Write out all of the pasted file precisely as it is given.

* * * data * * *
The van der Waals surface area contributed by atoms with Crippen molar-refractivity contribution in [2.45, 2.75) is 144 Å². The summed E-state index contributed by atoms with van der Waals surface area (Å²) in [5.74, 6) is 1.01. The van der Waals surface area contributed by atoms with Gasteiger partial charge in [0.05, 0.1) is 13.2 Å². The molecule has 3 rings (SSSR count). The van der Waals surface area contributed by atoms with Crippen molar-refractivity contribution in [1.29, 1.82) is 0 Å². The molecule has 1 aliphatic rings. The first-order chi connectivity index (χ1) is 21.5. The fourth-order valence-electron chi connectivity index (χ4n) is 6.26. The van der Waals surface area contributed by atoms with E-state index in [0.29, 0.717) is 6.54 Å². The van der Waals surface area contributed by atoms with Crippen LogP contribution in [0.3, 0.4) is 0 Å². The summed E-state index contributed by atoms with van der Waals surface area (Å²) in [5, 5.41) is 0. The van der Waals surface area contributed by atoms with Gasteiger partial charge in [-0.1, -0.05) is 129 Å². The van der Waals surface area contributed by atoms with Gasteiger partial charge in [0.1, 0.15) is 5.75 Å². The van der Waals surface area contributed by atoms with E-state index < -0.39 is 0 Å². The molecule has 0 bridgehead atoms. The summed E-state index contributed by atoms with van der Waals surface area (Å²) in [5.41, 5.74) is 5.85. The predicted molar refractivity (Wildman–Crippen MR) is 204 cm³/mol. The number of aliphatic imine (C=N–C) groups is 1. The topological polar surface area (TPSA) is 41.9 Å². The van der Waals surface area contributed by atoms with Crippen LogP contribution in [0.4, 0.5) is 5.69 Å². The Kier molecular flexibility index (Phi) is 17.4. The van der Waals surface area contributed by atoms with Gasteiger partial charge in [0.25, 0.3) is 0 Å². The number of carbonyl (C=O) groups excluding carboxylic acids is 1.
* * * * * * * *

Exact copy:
The van der Waals surface area contributed by atoms with Crippen molar-refractivity contribution in [2.45, 2.75) is 144 Å². The summed E-state index contributed by atoms with van der Waals surface area (Å²) in [5.74, 6) is 1.01. The van der Waals surface area contributed by atoms with Gasteiger partial charge in [0.05, 0.1) is 13.2 Å². The molecule has 3 rings (SSSR count). The van der Waals surface area contributed by atoms with Crippen molar-refractivity contribution in [1.29, 1.82) is 0 Å². The molecule has 1 aliphatic rings. The first-order chi connectivity index (χ1) is 21.5. The fourth-order valence-electron chi connectivity index (χ4n) is 6.26. The van der Waals surface area contributed by atoms with E-state index in [0.29, 0.717) is 6.54 Å². The van der Waals surface area contributed by atoms with Crippen LogP contribution in [0.3, 0.4) is 0 Å². The summed E-state index contributed by atoms with van der Waals surface area (Å²) in [5, 5.41) is 0. The van der Waals surface area contributed by atoms with Gasteiger partial charge in [-0.1, -0.05) is 129 Å². The van der Waals surface area contributed by atoms with Gasteiger partial charge in [0.1, 0.15) is 5.75 Å². The van der Waals surface area contributed by atoms with E-state index < -0.39 is 0 Å². The molecule has 0 bridgehead atoms. The summed E-state index contributed by atoms with van der Waals surface area (Å²) in [5.41, 5.74) is 5.85. The predicted molar refractivity (Wildman–Crippen MR) is 204 cm³/mol. The number of aliphatic imine (C=N–C) groups is 1. The topological polar surface area (TPSA) is 41.9 Å². The van der Waals surface area contributed by atoms with Crippen LogP contribution in [0.4, 0.5) is 5.69 Å². The Kier molecular flexibility index (Phi) is 17.4. The van der Waals surface area contributed by atoms with Gasteiger partial charge in [0.25, 0.3) is 0 Å². The number of carbonyl (C=O) groups excluding carboxylic acids is 1.